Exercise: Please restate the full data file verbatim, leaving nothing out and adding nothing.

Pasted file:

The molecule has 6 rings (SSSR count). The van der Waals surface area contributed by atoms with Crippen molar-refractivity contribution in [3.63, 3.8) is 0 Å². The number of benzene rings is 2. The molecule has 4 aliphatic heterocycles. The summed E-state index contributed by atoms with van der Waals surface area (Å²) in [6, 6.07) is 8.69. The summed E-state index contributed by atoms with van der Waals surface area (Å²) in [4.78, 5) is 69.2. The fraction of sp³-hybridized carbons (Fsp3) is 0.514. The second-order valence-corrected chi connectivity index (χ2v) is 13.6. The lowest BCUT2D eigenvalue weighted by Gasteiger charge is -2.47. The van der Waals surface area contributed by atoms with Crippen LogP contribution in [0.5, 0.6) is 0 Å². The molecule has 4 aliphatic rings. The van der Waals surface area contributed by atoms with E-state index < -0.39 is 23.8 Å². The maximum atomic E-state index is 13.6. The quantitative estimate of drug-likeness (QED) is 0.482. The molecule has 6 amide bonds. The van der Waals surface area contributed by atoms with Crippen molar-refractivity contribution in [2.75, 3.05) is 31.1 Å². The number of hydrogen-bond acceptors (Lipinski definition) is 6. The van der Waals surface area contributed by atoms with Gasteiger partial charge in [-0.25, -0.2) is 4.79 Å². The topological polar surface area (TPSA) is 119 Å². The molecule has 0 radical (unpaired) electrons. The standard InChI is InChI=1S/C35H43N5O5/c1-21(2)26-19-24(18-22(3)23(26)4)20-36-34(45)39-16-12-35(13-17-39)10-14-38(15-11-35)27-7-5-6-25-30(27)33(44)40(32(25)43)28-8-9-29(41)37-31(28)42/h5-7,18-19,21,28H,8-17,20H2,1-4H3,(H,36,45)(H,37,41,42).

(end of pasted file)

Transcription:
The molecule has 6 rings (SSSR count). The van der Waals surface area contributed by atoms with Crippen molar-refractivity contribution in [3.63, 3.8) is 0 Å². The number of benzene rings is 2. The molecule has 4 aliphatic heterocycles. The summed E-state index contributed by atoms with van der Waals surface area (Å²) in [6, 6.07) is 8.69. The summed E-state index contributed by atoms with van der Waals surface area (Å²) in [4.78, 5) is 69.2. The fraction of sp³-hybridized carbons (Fsp3) is 0.514. The second-order valence-corrected chi connectivity index (χ2v) is 13.6. The lowest BCUT2D eigenvalue weighted by Gasteiger charge is -2.47. The van der Waals surface area contributed by atoms with Crippen LogP contribution in [0.5, 0.6) is 0 Å². The molecule has 4 aliphatic rings. The van der Waals surface area contributed by atoms with E-state index < -0.39 is 23.8 Å². The maximum atomic E-state index is 13.6. The quantitative estimate of drug-likeness (QED) is 0.482. The molecule has 6 amide bonds. The van der Waals surface area contributed by atoms with Crippen molar-refractivity contribution in [2.75, 3.05) is 31.1 Å². The number of hydrogen-bond acceptors (Lipinski definition) is 6. The van der Waals surface area contributed by atoms with Gasteiger partial charge in [-0.25, -0.2) is 4.79 Å². The topological polar surface area (TPSA) is 119 Å². The molecule has 0 radical (unpaired) electrons. The standard InChI is InChI=1S/C35H43N5O5/c1-21(2)26-19-24(18-22(3)23(26)4)20-36-34(45)39-16-12-35(13-17-39)10-14-38(15-11-35)27-7-5-6-25-30(27)33(44)40(32(25)43)28-8-9-29(41)37-31(28)42/h5-7,18-19,21,28H,8-17,20H2,1-4H3,(H,36,45)(H,37,41,42).